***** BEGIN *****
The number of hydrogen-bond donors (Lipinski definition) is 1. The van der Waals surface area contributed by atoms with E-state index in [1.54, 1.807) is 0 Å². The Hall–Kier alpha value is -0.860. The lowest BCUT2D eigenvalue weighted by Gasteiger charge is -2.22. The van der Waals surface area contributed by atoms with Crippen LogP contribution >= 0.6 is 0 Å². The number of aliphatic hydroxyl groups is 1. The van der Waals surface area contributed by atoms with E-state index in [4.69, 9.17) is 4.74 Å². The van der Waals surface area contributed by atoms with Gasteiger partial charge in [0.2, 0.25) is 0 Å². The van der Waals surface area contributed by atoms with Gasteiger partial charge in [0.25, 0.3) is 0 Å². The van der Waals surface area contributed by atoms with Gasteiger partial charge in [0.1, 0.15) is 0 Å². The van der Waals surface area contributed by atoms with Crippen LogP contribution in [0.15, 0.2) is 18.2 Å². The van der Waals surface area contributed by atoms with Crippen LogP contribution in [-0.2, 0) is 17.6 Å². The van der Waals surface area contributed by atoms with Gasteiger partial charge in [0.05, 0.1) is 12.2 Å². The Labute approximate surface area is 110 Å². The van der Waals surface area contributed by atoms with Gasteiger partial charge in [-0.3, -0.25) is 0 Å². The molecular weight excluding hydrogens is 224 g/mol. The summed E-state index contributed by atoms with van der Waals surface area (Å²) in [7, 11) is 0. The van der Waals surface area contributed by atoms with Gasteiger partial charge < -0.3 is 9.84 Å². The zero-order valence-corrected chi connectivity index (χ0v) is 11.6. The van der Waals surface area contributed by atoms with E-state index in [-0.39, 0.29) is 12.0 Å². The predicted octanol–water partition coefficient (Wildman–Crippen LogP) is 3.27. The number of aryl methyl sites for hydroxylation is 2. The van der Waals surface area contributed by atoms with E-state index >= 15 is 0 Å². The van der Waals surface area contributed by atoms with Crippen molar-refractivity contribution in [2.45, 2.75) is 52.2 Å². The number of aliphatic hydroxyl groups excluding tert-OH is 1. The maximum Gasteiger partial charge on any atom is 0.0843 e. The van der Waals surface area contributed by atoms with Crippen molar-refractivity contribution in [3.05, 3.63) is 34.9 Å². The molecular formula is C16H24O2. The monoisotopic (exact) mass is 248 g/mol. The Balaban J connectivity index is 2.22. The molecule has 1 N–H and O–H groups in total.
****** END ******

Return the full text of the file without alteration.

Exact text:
The number of hydrogen-bond donors (Lipinski definition) is 1. The van der Waals surface area contributed by atoms with E-state index in [1.54, 1.807) is 0 Å². The Hall–Kier alpha value is -0.860. The lowest BCUT2D eigenvalue weighted by Gasteiger charge is -2.22. The van der Waals surface area contributed by atoms with Crippen LogP contribution >= 0.6 is 0 Å². The number of aliphatic hydroxyl groups is 1. The van der Waals surface area contributed by atoms with E-state index in [4.69, 9.17) is 4.74 Å². The van der Waals surface area contributed by atoms with Gasteiger partial charge in [0.2, 0.25) is 0 Å². The van der Waals surface area contributed by atoms with Gasteiger partial charge in [0.25, 0.3) is 0 Å². The van der Waals surface area contributed by atoms with Gasteiger partial charge in [0.1, 0.15) is 0 Å². The van der Waals surface area contributed by atoms with Crippen LogP contribution in [0.15, 0.2) is 18.2 Å². The van der Waals surface area contributed by atoms with Crippen LogP contribution in [-0.2, 0) is 17.6 Å². The van der Waals surface area contributed by atoms with Gasteiger partial charge in [0.05, 0.1) is 12.2 Å². The Labute approximate surface area is 110 Å². The van der Waals surface area contributed by atoms with Gasteiger partial charge in [-0.3, -0.25) is 0 Å². The molecular weight excluding hydrogens is 224 g/mol. The summed E-state index contributed by atoms with van der Waals surface area (Å²) in [7, 11) is 0. The van der Waals surface area contributed by atoms with Gasteiger partial charge < -0.3 is 9.84 Å². The zero-order valence-corrected chi connectivity index (χ0v) is 11.6. The van der Waals surface area contributed by atoms with E-state index in [-0.39, 0.29) is 12.0 Å². The predicted octanol–water partition coefficient (Wildman–Crippen LogP) is 3.27. The number of aryl methyl sites for hydroxylation is 2. The van der Waals surface area contributed by atoms with E-state index >= 15 is 0 Å². The van der Waals surface area contributed by atoms with Crippen molar-refractivity contribution in [2.45, 2.75) is 52.2 Å². The number of aliphatic hydroxyl groups excluding tert-OH is 1. The maximum Gasteiger partial charge on any atom is 0.0843 e. The van der Waals surface area contributed by atoms with Crippen molar-refractivity contribution in [3.05, 3.63) is 34.9 Å². The molecular formula is C16H24O2. The monoisotopic (exact) mass is 248 g/mol. The Balaban J connectivity index is 2.22. The molecule has 1 N–H and O–H groups in total.